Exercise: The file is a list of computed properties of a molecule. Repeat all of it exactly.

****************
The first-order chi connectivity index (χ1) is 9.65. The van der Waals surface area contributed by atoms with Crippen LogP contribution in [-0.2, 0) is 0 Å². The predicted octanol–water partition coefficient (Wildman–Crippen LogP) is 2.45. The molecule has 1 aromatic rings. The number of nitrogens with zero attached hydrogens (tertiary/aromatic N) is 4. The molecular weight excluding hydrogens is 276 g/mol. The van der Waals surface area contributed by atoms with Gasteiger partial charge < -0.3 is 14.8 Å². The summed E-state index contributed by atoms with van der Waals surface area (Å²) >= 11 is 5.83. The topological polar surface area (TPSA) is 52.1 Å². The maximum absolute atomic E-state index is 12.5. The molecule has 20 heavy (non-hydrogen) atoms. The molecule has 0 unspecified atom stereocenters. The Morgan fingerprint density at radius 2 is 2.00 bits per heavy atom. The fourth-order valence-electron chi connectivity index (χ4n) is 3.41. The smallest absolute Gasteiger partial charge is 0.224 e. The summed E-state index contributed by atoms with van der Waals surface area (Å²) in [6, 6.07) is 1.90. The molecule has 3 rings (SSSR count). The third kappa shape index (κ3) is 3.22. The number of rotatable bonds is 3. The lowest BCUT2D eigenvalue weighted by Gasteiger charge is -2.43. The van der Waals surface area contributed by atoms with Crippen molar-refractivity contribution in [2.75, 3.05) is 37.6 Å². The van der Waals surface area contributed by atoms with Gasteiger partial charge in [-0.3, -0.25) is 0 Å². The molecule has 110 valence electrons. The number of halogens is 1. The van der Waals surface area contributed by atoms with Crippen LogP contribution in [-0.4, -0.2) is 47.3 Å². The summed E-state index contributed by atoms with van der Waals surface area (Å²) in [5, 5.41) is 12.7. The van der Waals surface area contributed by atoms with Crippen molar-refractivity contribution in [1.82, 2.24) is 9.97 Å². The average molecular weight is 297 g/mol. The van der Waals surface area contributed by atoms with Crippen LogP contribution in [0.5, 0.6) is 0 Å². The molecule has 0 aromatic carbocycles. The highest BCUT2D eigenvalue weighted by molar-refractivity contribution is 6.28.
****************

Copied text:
The first-order chi connectivity index (χ1) is 9.65. The van der Waals surface area contributed by atoms with Crippen LogP contribution in [-0.2, 0) is 0 Å². The predicted octanol–water partition coefficient (Wildman–Crippen LogP) is 2.45. The molecule has 1 aromatic rings. The number of nitrogens with zero attached hydrogens (tertiary/aromatic N) is 4. The molecular weight excluding hydrogens is 276 g/mol. The van der Waals surface area contributed by atoms with Gasteiger partial charge < -0.3 is 14.8 Å². The summed E-state index contributed by atoms with van der Waals surface area (Å²) >= 11 is 5.83. The topological polar surface area (TPSA) is 52.1 Å². The maximum absolute atomic E-state index is 12.5. The molecule has 20 heavy (non-hydrogen) atoms. The molecule has 0 unspecified atom stereocenters. The Morgan fingerprint density at radius 2 is 2.00 bits per heavy atom. The fourth-order valence-electron chi connectivity index (χ4n) is 3.41. The smallest absolute Gasteiger partial charge is 0.224 e. The summed E-state index contributed by atoms with van der Waals surface area (Å²) in [6, 6.07) is 1.90. The molecule has 3 rings (SSSR count). The third kappa shape index (κ3) is 3.22. The number of rotatable bonds is 3. The lowest BCUT2D eigenvalue weighted by Gasteiger charge is -2.43. The van der Waals surface area contributed by atoms with Crippen molar-refractivity contribution in [2.75, 3.05) is 37.6 Å². The van der Waals surface area contributed by atoms with Gasteiger partial charge in [-0.3, -0.25) is 0 Å². The molecule has 110 valence electrons. The number of halogens is 1. The van der Waals surface area contributed by atoms with Crippen LogP contribution in [-0.4, -0.2) is 47.3 Å². The summed E-state index contributed by atoms with van der Waals surface area (Å²) in [5, 5.41) is 12.7. The van der Waals surface area contributed by atoms with Crippen molar-refractivity contribution in [1.82, 2.24) is 9.97 Å². The average molecular weight is 297 g/mol. The van der Waals surface area contributed by atoms with Crippen LogP contribution in [0.5, 0.6) is 0 Å². The molecule has 0 aromatic carbocycles. The highest BCUT2D eigenvalue weighted by molar-refractivity contribution is 6.28.